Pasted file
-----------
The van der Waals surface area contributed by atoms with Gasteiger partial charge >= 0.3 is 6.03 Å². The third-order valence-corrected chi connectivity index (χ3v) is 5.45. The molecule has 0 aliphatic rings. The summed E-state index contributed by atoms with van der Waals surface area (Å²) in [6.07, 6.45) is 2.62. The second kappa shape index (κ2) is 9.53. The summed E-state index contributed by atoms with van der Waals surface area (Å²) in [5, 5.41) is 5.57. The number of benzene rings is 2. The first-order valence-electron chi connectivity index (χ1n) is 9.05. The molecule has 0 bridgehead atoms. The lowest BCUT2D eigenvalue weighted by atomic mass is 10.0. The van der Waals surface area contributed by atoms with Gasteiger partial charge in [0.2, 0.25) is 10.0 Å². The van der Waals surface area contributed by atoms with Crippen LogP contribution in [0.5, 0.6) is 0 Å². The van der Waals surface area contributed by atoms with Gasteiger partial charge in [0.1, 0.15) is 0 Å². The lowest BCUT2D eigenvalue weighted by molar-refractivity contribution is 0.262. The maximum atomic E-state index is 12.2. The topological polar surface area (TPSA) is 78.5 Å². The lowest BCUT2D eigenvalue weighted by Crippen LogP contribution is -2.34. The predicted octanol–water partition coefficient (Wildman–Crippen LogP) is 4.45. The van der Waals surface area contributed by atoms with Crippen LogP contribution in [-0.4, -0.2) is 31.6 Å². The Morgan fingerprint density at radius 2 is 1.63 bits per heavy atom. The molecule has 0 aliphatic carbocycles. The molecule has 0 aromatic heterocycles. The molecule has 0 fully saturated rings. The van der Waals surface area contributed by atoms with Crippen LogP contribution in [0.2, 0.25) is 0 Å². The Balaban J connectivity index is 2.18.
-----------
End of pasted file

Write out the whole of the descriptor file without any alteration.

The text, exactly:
The van der Waals surface area contributed by atoms with Gasteiger partial charge >= 0.3 is 6.03 Å². The third-order valence-corrected chi connectivity index (χ3v) is 5.45. The molecule has 0 aliphatic rings. The summed E-state index contributed by atoms with van der Waals surface area (Å²) in [6.07, 6.45) is 2.62. The second kappa shape index (κ2) is 9.53. The summed E-state index contributed by atoms with van der Waals surface area (Å²) in [5, 5.41) is 5.57. The number of benzene rings is 2. The first-order valence-electron chi connectivity index (χ1n) is 9.05. The molecule has 0 bridgehead atoms. The lowest BCUT2D eigenvalue weighted by atomic mass is 10.0. The van der Waals surface area contributed by atoms with Gasteiger partial charge in [0.2, 0.25) is 10.0 Å². The van der Waals surface area contributed by atoms with Crippen LogP contribution in [0.5, 0.6) is 0 Å². The van der Waals surface area contributed by atoms with Gasteiger partial charge in [0.1, 0.15) is 0 Å². The lowest BCUT2D eigenvalue weighted by molar-refractivity contribution is 0.262. The maximum atomic E-state index is 12.2. The topological polar surface area (TPSA) is 78.5 Å². The lowest BCUT2D eigenvalue weighted by Crippen LogP contribution is -2.34. The predicted octanol–water partition coefficient (Wildman–Crippen LogP) is 4.45. The van der Waals surface area contributed by atoms with Crippen LogP contribution in [-0.4, -0.2) is 31.6 Å². The Morgan fingerprint density at radius 2 is 1.63 bits per heavy atom. The molecule has 0 aliphatic carbocycles. The molecule has 0 aromatic heterocycles. The molecule has 0 fully saturated rings. The van der Waals surface area contributed by atoms with Crippen LogP contribution in [0.2, 0.25) is 0 Å². The Balaban J connectivity index is 2.18.